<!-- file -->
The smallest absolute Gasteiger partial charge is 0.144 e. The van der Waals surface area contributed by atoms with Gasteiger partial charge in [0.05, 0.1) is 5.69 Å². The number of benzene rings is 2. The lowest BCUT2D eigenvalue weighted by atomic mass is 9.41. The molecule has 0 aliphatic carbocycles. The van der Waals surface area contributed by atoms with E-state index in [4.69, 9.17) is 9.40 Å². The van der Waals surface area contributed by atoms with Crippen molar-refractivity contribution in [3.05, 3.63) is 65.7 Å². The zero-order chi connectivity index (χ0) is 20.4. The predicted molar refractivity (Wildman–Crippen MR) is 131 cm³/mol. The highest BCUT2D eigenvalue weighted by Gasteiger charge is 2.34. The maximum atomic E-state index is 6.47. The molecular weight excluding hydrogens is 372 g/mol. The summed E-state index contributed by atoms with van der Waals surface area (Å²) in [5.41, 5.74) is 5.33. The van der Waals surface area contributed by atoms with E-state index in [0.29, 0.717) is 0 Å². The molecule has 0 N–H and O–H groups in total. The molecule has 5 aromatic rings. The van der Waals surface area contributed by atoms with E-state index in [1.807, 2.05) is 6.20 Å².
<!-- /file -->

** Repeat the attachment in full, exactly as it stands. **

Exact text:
The smallest absolute Gasteiger partial charge is 0.144 e. The van der Waals surface area contributed by atoms with Gasteiger partial charge in [0.05, 0.1) is 5.69 Å². The number of benzene rings is 2. The lowest BCUT2D eigenvalue weighted by atomic mass is 9.41. The molecule has 0 aliphatic carbocycles. The van der Waals surface area contributed by atoms with E-state index in [4.69, 9.17) is 9.40 Å². The van der Waals surface area contributed by atoms with Crippen molar-refractivity contribution in [3.05, 3.63) is 65.7 Å². The zero-order chi connectivity index (χ0) is 20.4. The predicted molar refractivity (Wildman–Crippen MR) is 131 cm³/mol. The highest BCUT2D eigenvalue weighted by Gasteiger charge is 2.34. The maximum atomic E-state index is 6.47. The molecular weight excluding hydrogens is 372 g/mol. The summed E-state index contributed by atoms with van der Waals surface area (Å²) in [5.41, 5.74) is 5.33. The van der Waals surface area contributed by atoms with E-state index in [0.29, 0.717) is 0 Å². The molecule has 0 N–H and O–H groups in total. The molecule has 5 aromatic rings. The van der Waals surface area contributed by atoms with E-state index in [1.807, 2.05) is 6.20 Å².